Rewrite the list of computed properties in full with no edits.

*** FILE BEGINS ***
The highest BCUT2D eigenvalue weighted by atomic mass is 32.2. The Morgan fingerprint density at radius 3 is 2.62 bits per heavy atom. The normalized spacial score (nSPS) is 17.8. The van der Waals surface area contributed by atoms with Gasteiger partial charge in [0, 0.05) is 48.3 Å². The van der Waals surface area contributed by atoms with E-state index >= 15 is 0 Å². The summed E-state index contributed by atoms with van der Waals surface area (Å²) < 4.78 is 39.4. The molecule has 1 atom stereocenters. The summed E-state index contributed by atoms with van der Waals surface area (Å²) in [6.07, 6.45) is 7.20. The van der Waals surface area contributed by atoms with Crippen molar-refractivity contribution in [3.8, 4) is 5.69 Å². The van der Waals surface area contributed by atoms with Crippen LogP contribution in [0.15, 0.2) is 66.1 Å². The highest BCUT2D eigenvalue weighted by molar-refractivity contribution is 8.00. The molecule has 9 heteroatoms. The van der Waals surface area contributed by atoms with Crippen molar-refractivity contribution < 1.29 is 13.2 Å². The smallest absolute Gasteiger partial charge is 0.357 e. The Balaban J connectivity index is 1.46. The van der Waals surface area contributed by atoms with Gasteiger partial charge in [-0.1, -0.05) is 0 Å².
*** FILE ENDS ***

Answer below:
The highest BCUT2D eigenvalue weighted by atomic mass is 32.2. The Morgan fingerprint density at radius 3 is 2.62 bits per heavy atom. The normalized spacial score (nSPS) is 17.8. The van der Waals surface area contributed by atoms with Gasteiger partial charge in [0, 0.05) is 48.3 Å². The van der Waals surface area contributed by atoms with E-state index >= 15 is 0 Å². The summed E-state index contributed by atoms with van der Waals surface area (Å²) < 4.78 is 39.4. The molecule has 1 atom stereocenters. The summed E-state index contributed by atoms with van der Waals surface area (Å²) in [6.07, 6.45) is 7.20. The van der Waals surface area contributed by atoms with Crippen molar-refractivity contribution in [3.8, 4) is 5.69 Å². The van der Waals surface area contributed by atoms with Crippen LogP contribution in [0.15, 0.2) is 66.1 Å². The highest BCUT2D eigenvalue weighted by molar-refractivity contribution is 8.00. The molecule has 9 heteroatoms. The van der Waals surface area contributed by atoms with Crippen molar-refractivity contribution < 1.29 is 13.2 Å². The smallest absolute Gasteiger partial charge is 0.357 e. The Balaban J connectivity index is 1.46. The van der Waals surface area contributed by atoms with Gasteiger partial charge in [-0.1, -0.05) is 0 Å².